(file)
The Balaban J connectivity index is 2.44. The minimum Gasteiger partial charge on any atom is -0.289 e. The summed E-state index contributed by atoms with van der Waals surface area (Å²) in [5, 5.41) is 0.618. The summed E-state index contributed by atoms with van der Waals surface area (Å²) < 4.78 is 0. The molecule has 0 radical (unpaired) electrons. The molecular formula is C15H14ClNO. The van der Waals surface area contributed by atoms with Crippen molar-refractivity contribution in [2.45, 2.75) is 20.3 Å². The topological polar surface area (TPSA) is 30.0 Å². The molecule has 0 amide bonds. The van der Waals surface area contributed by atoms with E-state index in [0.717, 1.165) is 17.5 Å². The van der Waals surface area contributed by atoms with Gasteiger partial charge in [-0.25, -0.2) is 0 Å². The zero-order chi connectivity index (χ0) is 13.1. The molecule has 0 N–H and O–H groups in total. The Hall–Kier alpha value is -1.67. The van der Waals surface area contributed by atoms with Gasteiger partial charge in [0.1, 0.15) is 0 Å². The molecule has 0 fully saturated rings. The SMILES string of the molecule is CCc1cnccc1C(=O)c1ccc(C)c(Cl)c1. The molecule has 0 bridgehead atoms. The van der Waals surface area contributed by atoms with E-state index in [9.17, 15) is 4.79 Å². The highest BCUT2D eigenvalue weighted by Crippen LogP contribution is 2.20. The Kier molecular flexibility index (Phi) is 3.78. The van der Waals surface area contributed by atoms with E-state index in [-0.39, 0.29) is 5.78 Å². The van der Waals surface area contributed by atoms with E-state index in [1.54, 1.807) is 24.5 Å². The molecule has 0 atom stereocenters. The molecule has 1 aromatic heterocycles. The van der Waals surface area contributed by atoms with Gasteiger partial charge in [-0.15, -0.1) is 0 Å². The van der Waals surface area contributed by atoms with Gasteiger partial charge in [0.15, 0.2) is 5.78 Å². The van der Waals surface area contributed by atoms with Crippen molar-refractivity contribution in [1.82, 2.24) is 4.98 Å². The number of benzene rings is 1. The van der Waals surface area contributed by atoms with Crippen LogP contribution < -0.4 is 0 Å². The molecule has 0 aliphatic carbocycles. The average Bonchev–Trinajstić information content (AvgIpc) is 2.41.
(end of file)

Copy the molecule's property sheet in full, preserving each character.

The Balaban J connectivity index is 2.44. The minimum Gasteiger partial charge on any atom is -0.289 e. The summed E-state index contributed by atoms with van der Waals surface area (Å²) in [5, 5.41) is 0.618. The summed E-state index contributed by atoms with van der Waals surface area (Å²) < 4.78 is 0. The molecule has 0 radical (unpaired) electrons. The molecular formula is C15H14ClNO. The van der Waals surface area contributed by atoms with Crippen molar-refractivity contribution in [2.45, 2.75) is 20.3 Å². The topological polar surface area (TPSA) is 30.0 Å². The molecule has 0 amide bonds. The van der Waals surface area contributed by atoms with E-state index in [0.717, 1.165) is 17.5 Å². The van der Waals surface area contributed by atoms with Gasteiger partial charge in [-0.25, -0.2) is 0 Å². The zero-order chi connectivity index (χ0) is 13.1. The molecule has 0 N–H and O–H groups in total. The Hall–Kier alpha value is -1.67. The van der Waals surface area contributed by atoms with Gasteiger partial charge in [0.1, 0.15) is 0 Å². The molecule has 0 fully saturated rings. The SMILES string of the molecule is CCc1cnccc1C(=O)c1ccc(C)c(Cl)c1. The molecule has 0 bridgehead atoms. The van der Waals surface area contributed by atoms with E-state index in [9.17, 15) is 4.79 Å². The highest BCUT2D eigenvalue weighted by Crippen LogP contribution is 2.20. The Kier molecular flexibility index (Phi) is 3.78. The van der Waals surface area contributed by atoms with E-state index in [-0.39, 0.29) is 5.78 Å². The van der Waals surface area contributed by atoms with E-state index in [1.54, 1.807) is 24.5 Å². The molecule has 0 atom stereocenters. The molecule has 1 aromatic heterocycles. The van der Waals surface area contributed by atoms with Gasteiger partial charge in [-0.15, -0.1) is 0 Å². The van der Waals surface area contributed by atoms with Gasteiger partial charge in [0.15, 0.2) is 5.78 Å². The van der Waals surface area contributed by atoms with Crippen molar-refractivity contribution in [1.82, 2.24) is 4.98 Å². The number of benzene rings is 1. The van der Waals surface area contributed by atoms with Crippen LogP contribution < -0.4 is 0 Å². The molecule has 0 aliphatic carbocycles. The average Bonchev–Trinajstić information content (AvgIpc) is 2.41.